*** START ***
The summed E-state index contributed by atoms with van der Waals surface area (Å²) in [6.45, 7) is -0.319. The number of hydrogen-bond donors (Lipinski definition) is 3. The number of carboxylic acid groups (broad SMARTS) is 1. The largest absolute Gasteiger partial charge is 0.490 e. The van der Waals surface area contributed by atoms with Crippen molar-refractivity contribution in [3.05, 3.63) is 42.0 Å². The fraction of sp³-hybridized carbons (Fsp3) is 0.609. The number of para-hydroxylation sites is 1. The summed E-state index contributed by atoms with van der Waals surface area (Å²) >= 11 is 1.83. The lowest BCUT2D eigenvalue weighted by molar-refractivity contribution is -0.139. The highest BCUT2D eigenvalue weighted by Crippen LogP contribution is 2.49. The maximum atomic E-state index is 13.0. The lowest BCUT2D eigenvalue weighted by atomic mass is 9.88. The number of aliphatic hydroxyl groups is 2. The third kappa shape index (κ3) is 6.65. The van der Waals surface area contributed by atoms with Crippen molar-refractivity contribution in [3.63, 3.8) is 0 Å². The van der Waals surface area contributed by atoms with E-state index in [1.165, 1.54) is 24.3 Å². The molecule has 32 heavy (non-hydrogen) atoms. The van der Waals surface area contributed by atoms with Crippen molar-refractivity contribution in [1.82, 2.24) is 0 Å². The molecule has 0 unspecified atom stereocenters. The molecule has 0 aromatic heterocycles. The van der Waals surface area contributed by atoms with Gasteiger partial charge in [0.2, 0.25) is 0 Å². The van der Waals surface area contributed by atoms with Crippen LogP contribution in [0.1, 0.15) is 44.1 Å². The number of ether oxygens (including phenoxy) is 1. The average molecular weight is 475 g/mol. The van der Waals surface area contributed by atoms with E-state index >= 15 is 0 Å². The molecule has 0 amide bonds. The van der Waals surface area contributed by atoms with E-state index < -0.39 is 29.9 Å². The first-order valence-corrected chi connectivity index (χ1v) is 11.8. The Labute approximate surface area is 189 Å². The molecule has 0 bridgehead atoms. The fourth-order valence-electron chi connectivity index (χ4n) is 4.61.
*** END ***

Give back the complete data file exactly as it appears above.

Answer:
The summed E-state index contributed by atoms with van der Waals surface area (Å²) in [6.45, 7) is -0.319. The number of hydrogen-bond donors (Lipinski definition) is 3. The number of carboxylic acid groups (broad SMARTS) is 1. The largest absolute Gasteiger partial charge is 0.490 e. The van der Waals surface area contributed by atoms with Crippen molar-refractivity contribution in [3.05, 3.63) is 42.0 Å². The fraction of sp³-hybridized carbons (Fsp3) is 0.609. The number of para-hydroxylation sites is 1. The summed E-state index contributed by atoms with van der Waals surface area (Å²) >= 11 is 1.83. The lowest BCUT2D eigenvalue weighted by molar-refractivity contribution is -0.139. The highest BCUT2D eigenvalue weighted by Crippen LogP contribution is 2.49. The maximum atomic E-state index is 13.0. The lowest BCUT2D eigenvalue weighted by atomic mass is 9.88. The number of aliphatic hydroxyl groups is 2. The third kappa shape index (κ3) is 6.65. The van der Waals surface area contributed by atoms with Crippen molar-refractivity contribution in [3.63, 3.8) is 0 Å². The van der Waals surface area contributed by atoms with E-state index in [1.165, 1.54) is 24.3 Å². The molecule has 32 heavy (non-hydrogen) atoms. The van der Waals surface area contributed by atoms with Crippen molar-refractivity contribution in [1.82, 2.24) is 0 Å². The molecule has 0 unspecified atom stereocenters. The molecule has 0 aromatic heterocycles. The van der Waals surface area contributed by atoms with Gasteiger partial charge in [0.2, 0.25) is 0 Å². The van der Waals surface area contributed by atoms with Crippen LogP contribution in [0.1, 0.15) is 44.1 Å². The number of ether oxygens (including phenoxy) is 1. The average molecular weight is 475 g/mol. The van der Waals surface area contributed by atoms with E-state index >= 15 is 0 Å². The molecule has 0 amide bonds. The van der Waals surface area contributed by atoms with E-state index < -0.39 is 29.9 Å². The first-order valence-corrected chi connectivity index (χ1v) is 11.8. The Labute approximate surface area is 189 Å². The molecule has 0 bridgehead atoms. The fourth-order valence-electron chi connectivity index (χ4n) is 4.61.